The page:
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Legislative Assembly for the ACT: 2009 Week 14 Hansard (Tuesday, 17 November 2009) . . Page.. 5109 ..

deliver Canberra a climate-friendly future, to make this a city that was at the cutting edge and to put this city well ahead of other states taking action on climate change.

The people of Canberra have indicated a strong desire to see real action on climate change and, as a result of the ALP-Greens parliamentary agreement and following the minister’s announcement today, we will have legislated targets by the middle of next year. This is not well before time. We know that the ACT’s emissions are now more than 25 per cent above 1990 levels and 10.4 per cent above 2000 levels. So it is quite clear that the ACT needs action to tackle our climate change situation.

We also know that, since about the time the ACT Labor government came to power in 2001, the ACT’s emissions have increased at an average rate of 1.7 per cent per year, more than double the national average increase of 0.7 per cent over the same period. So clearly we face a significant challenge as a jurisdiction.

The government’s announcement of the ACT’s target of carbon neutrality by 2060 has a somewhat aspirational nature about it, and I think that is appropriate. The time frame is a long way away, but we need to be working towards that target of contributing zero emissions to the atmosphere. That aspiration is welcome, but we clearly need action to make it happen. The Greens’ view is that the 2013 peaking target is an important step forward in acknowledging that we must, in the first instance, stop the ACT’s emissions actually growing any further, and setting a target to achieve this is something that we welcome.

The omission of a 2020 target, or an intent to add it later, I think is unfortunate at this point. The science is very clear. There is a clear economic case to implement a target now. I do not think we need to wait for Copenhagen. The developments this week, particularly the poor leadership shown by APEC nations, demonstrate that it is quite likely, and it is becoming increasingly clear, that Copenhagen will not deliver a definitive answer. In the context of the science and the need to move forward, as well as the opportunities for positioning the ACT as an early adopter, as one of the cities, one of the jurisdictions, on this planet positioning itself to be cutting edge and ready to take advantage of a low-carbon future, we do not need to wait for the others to catch up. There is enough clear necessity and opportunity to set ourselves a target and to begin to move forward already.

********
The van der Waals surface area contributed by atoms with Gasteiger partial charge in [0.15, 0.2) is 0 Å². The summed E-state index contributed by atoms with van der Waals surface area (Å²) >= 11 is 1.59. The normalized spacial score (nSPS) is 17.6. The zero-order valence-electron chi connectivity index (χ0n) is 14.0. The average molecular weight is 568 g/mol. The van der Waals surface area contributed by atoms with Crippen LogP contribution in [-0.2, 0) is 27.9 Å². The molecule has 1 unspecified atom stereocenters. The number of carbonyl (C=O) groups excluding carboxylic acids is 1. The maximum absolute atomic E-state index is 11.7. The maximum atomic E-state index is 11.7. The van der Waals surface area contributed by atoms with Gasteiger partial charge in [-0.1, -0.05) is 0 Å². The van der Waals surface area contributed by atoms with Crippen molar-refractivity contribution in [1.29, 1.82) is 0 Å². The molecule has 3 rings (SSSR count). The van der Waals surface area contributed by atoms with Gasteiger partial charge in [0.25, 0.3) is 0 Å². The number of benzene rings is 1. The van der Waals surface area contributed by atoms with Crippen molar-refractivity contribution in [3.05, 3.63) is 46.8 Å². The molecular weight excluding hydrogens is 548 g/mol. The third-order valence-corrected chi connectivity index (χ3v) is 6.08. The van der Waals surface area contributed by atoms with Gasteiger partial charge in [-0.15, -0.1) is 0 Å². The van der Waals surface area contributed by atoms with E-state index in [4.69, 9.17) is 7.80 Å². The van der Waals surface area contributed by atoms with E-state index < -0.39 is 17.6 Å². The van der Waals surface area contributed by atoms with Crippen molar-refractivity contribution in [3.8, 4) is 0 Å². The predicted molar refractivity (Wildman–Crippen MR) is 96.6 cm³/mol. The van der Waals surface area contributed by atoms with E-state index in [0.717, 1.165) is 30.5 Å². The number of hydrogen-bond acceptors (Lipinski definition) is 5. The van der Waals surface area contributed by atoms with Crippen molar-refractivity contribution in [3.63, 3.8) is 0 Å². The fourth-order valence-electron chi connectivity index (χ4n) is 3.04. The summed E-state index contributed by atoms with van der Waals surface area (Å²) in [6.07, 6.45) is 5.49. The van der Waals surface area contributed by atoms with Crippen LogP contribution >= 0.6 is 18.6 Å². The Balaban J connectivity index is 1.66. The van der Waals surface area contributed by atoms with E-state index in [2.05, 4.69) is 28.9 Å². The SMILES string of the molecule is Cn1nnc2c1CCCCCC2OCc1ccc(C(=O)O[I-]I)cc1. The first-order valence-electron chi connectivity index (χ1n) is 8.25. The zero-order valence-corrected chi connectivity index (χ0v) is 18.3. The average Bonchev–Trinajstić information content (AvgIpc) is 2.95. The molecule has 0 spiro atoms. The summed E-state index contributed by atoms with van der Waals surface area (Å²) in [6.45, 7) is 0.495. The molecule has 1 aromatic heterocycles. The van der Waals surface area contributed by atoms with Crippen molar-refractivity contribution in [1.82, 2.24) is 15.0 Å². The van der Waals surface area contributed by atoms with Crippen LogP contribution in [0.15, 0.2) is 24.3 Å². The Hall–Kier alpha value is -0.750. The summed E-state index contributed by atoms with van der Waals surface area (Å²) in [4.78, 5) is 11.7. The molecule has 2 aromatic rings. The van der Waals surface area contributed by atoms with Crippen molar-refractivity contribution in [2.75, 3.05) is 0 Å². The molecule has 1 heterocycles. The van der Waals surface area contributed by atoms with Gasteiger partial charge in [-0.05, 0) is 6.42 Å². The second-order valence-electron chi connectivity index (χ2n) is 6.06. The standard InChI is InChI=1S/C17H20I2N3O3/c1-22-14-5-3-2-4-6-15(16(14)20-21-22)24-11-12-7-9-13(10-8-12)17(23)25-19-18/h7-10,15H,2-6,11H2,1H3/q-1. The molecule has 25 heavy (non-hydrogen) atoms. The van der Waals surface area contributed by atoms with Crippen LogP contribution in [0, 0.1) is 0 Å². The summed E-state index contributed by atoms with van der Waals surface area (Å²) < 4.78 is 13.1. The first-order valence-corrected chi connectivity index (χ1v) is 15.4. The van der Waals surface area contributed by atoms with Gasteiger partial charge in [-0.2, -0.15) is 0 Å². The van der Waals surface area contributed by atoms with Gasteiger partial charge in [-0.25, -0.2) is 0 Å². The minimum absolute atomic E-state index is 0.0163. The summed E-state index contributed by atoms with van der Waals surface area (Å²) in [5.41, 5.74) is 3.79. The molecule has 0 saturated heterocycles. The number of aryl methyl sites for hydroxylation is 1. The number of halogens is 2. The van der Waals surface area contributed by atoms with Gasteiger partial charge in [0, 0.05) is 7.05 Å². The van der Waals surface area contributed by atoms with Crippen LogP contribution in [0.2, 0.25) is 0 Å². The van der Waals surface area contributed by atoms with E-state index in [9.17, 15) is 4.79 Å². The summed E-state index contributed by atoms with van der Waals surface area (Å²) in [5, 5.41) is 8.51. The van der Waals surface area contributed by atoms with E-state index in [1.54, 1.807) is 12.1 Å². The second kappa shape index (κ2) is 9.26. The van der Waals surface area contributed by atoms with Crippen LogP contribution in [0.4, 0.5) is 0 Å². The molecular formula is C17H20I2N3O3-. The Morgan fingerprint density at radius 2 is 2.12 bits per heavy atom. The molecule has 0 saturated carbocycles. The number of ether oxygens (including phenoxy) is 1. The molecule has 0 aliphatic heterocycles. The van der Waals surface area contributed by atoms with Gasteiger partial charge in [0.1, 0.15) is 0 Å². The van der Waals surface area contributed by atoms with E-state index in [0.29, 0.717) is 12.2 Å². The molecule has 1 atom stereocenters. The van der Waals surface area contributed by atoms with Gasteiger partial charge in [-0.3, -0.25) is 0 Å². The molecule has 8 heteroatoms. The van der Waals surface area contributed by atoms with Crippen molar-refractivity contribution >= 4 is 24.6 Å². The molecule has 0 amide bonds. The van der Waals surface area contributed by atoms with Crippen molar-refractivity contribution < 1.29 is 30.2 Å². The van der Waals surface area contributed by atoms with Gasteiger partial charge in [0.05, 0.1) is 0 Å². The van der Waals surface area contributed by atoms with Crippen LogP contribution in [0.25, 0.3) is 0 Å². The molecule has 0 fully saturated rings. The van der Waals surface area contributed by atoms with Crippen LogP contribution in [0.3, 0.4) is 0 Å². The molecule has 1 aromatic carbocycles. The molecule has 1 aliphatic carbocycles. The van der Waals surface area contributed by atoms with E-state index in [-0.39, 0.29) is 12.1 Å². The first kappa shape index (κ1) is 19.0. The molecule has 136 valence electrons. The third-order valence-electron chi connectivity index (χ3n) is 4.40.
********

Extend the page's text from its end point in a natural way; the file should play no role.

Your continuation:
It is clear from the committee’s report, and certainly a first glance at the government’s response, that there are a tremendous number of opportunities out there for us to cut our emissions rapidly, particularly in the area of energy efficiency. It is the big player in this discussion. The committee’s report identified the significant savings that can be made from improving energy efficiency in the ACT’s buildings, and with more than 70 per cent of our emissions coming from the stationary energy sector this clearly is the place in which the ACT can make significant greenhouse savings very quickly and savings that will deliver an economic return for the building owners, the building occupants and ourselves as a jurisdiction in terms of cutting our own greenhouse emissions. So there is an opportunity there for us to move quickly.

When the Greens were elected to this place, we came committed to delivering on climate change. The government’s response to this committee report today is the

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